We don’t think much about breathing, mostly because we don’t have to. This autonomic reflex occurs in healthy adults whether or not we consider what’s going on when we inhale or exhale. But breath is a remarkable tool we can use to heal a variety of conditions. Breathwork for chronic pain is just one way you can use your own body to heal itself. Here’s how to get started.

What is breathwork?

The term “breathwork” simply means using structured, conscious breathing techniques therapeutically. Although this term is relatively new, the practice goes back thousands of years and is referred to more traditionally as pranayama. Pranayama is a Sanskrit word that combines “prana” (energy) with “yama” (control). The practice of pranayama is simply the control of energy through breathing.

In yoga, pranayama is the practice of moving energy through the energetic channels of the body. Inhaling, breath travels up through the left side of your body. Exhaling, breath travels down through the right side of your body. This yogic practice of breathing is one of the eight limbs of yoga. The goal is to bring more energy to the body and to use the breath therapeutically (more below in the types of breathwork).

Scientifically, when you inhale, your diaphragm moves downward to make space for breath to enter your body. This also opens the chest cavity to make room. As you exhale, the diaphragm moves up, pressing breath back out of the body.

Breathwork activates the vagus nerve in the parasympathetic nervous system. The vagus nerve reaches from deep inside your belly all the way up to the base of the brain. Our parasympathetic nervous system is a “rest and digest” system, only active when we are relaxed and at ease. Breathing lowers cortisol and adrenaline production to encourage the body to relax.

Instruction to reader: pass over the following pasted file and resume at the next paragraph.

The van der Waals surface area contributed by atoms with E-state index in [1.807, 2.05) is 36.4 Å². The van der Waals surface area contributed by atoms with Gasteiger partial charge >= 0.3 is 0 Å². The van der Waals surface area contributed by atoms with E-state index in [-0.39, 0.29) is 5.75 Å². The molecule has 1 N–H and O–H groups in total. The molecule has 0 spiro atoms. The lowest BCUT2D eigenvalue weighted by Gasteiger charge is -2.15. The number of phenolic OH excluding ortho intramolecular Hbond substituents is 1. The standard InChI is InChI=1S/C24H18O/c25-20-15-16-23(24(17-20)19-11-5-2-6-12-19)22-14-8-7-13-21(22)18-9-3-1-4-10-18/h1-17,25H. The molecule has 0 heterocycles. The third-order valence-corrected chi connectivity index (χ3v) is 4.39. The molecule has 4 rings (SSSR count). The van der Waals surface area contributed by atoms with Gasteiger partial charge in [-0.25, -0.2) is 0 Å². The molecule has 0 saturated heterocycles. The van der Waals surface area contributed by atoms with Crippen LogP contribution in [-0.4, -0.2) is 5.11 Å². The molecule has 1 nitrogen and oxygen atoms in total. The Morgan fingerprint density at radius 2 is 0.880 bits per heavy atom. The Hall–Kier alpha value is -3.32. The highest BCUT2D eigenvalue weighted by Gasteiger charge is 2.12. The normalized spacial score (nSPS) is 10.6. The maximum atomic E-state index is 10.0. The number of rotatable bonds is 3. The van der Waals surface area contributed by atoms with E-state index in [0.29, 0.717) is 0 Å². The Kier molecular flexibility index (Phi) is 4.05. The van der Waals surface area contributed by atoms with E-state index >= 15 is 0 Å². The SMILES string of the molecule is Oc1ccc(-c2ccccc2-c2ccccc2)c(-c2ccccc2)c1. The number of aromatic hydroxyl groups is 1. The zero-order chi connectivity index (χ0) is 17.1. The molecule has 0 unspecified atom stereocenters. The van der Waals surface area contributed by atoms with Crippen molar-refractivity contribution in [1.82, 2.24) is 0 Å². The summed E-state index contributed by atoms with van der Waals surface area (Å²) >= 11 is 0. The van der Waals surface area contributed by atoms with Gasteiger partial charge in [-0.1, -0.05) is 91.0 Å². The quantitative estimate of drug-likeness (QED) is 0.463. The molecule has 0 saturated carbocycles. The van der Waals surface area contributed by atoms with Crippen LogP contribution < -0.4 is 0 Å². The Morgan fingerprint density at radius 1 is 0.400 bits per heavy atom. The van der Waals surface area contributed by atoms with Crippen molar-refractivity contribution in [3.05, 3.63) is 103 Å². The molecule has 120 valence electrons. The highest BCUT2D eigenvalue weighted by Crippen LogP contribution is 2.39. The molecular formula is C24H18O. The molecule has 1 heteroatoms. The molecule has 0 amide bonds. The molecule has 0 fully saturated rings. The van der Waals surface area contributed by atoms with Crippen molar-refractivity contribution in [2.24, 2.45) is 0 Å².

Whether you call it pranayama or science, the idea behind breathwork training is to use the breath to focus the mind, calm anxiety, and fully oxygenate the body. We will discuss breathwork benefits for chronic pain in a moment, but a brief explanation of the types of breathwork available will be helpful first.

Different types of breathing

Breathwork techniques focus on deepening the breath in the body. When we become anxious or stressed, we tend to take shallow, short breaths into the upper part of our lungs. The lungs neither completely inflate nor fully empty, leaving trace carbon dioxide in the lungs and inadequately oxygenating the body. The results of this type of shallow breathing mimics the effects of hyperventilation. Our bodies and brains experience a heightened sense of stress and anxiety, both of which can increase pain sensations.

At its most basic, breathwork for chronic pain slows down breathing to approximately half of the normal speed. Breaths begin in the lower belly and gradually inflate the lungs, then slowly release, with the belly deflating last.

Holotropic breathwork is a type of breathwork guided by certified practitioners of the Grof Transpersonal Training program. Conducted in a group, participants help each other and create a supportive network both in and out of the therapeutic setting.

Yoga breathing for pain relief has specific techniques that can also help treat anxiety that often accompanies pain (discussed below).

What are the major breathwork benefits?

The study of breathwork benefits is a relatively new field. Laypeople are not the only ones to take breath for granted – researchers have also not paid much attention to the value of deep, even breath when it comes to our overall health and well-being.

However, the field of research is catching up. Major studies illuminating the benefits of breathwork include these key insights:

Another major breathwork benefit is now coming to light: breathwork for chronic pain.

How could breathwork for chronic pain work?

Remember when you were little and scraped your knee, so badly that the skin came away and pain started immediately? Chances are, fear of the accident that caused the scrape combined with pain made your breath short and shallo